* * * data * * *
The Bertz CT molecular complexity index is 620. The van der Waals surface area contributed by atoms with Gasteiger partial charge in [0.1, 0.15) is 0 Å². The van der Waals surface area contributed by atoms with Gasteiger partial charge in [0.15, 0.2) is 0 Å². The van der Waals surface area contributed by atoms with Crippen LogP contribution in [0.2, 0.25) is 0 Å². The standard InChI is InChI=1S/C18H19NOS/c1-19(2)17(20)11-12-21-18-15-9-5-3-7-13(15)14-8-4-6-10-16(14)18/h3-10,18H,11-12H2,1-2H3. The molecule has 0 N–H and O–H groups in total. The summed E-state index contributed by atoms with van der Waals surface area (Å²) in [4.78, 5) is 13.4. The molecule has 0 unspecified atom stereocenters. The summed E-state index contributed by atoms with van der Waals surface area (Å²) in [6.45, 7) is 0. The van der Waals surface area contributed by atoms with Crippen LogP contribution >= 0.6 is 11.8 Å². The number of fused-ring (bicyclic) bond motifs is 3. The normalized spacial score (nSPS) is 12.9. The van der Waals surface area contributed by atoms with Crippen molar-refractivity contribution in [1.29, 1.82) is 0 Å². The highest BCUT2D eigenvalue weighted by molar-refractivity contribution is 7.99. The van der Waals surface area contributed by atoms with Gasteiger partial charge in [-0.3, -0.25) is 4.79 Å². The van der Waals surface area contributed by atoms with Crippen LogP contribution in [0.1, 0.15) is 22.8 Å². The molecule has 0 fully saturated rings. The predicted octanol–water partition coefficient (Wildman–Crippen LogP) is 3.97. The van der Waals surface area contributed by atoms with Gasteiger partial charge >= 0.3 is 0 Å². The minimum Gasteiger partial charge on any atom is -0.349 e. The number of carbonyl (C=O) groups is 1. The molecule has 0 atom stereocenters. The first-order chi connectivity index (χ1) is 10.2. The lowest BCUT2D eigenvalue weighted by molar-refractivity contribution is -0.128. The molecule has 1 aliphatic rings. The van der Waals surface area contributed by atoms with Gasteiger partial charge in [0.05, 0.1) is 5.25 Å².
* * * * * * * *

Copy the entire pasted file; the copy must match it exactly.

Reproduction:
The Bertz CT molecular complexity index is 620. The van der Waals surface area contributed by atoms with Gasteiger partial charge in [0.1, 0.15) is 0 Å². The van der Waals surface area contributed by atoms with Gasteiger partial charge in [0.15, 0.2) is 0 Å². The van der Waals surface area contributed by atoms with Crippen LogP contribution in [0.2, 0.25) is 0 Å². The standard InChI is InChI=1S/C18H19NOS/c1-19(2)17(20)11-12-21-18-15-9-5-3-7-13(15)14-8-4-6-10-16(14)18/h3-10,18H,11-12H2,1-2H3. The molecule has 0 N–H and O–H groups in total. The summed E-state index contributed by atoms with van der Waals surface area (Å²) in [4.78, 5) is 13.4. The molecule has 0 unspecified atom stereocenters. The summed E-state index contributed by atoms with van der Waals surface area (Å²) in [6.45, 7) is 0. The van der Waals surface area contributed by atoms with Crippen LogP contribution >= 0.6 is 11.8 Å². The number of fused-ring (bicyclic) bond motifs is 3. The normalized spacial score (nSPS) is 12.9. The van der Waals surface area contributed by atoms with Crippen molar-refractivity contribution in [1.29, 1.82) is 0 Å². The highest BCUT2D eigenvalue weighted by molar-refractivity contribution is 7.99. The van der Waals surface area contributed by atoms with Gasteiger partial charge in [-0.3, -0.25) is 4.79 Å². The van der Waals surface area contributed by atoms with Crippen LogP contribution in [0.1, 0.15) is 22.8 Å². The molecule has 0 fully saturated rings. The predicted octanol–water partition coefficient (Wildman–Crippen LogP) is 3.97. The van der Waals surface area contributed by atoms with Gasteiger partial charge >= 0.3 is 0 Å². The minimum Gasteiger partial charge on any atom is -0.349 e. The number of carbonyl (C=O) groups is 1. The molecule has 0 atom stereocenters. The first-order chi connectivity index (χ1) is 10.2. The lowest BCUT2D eigenvalue weighted by molar-refractivity contribution is -0.128. The molecule has 1 aliphatic rings. The van der Waals surface area contributed by atoms with Gasteiger partial charge in [0.05, 0.1) is 5.25 Å².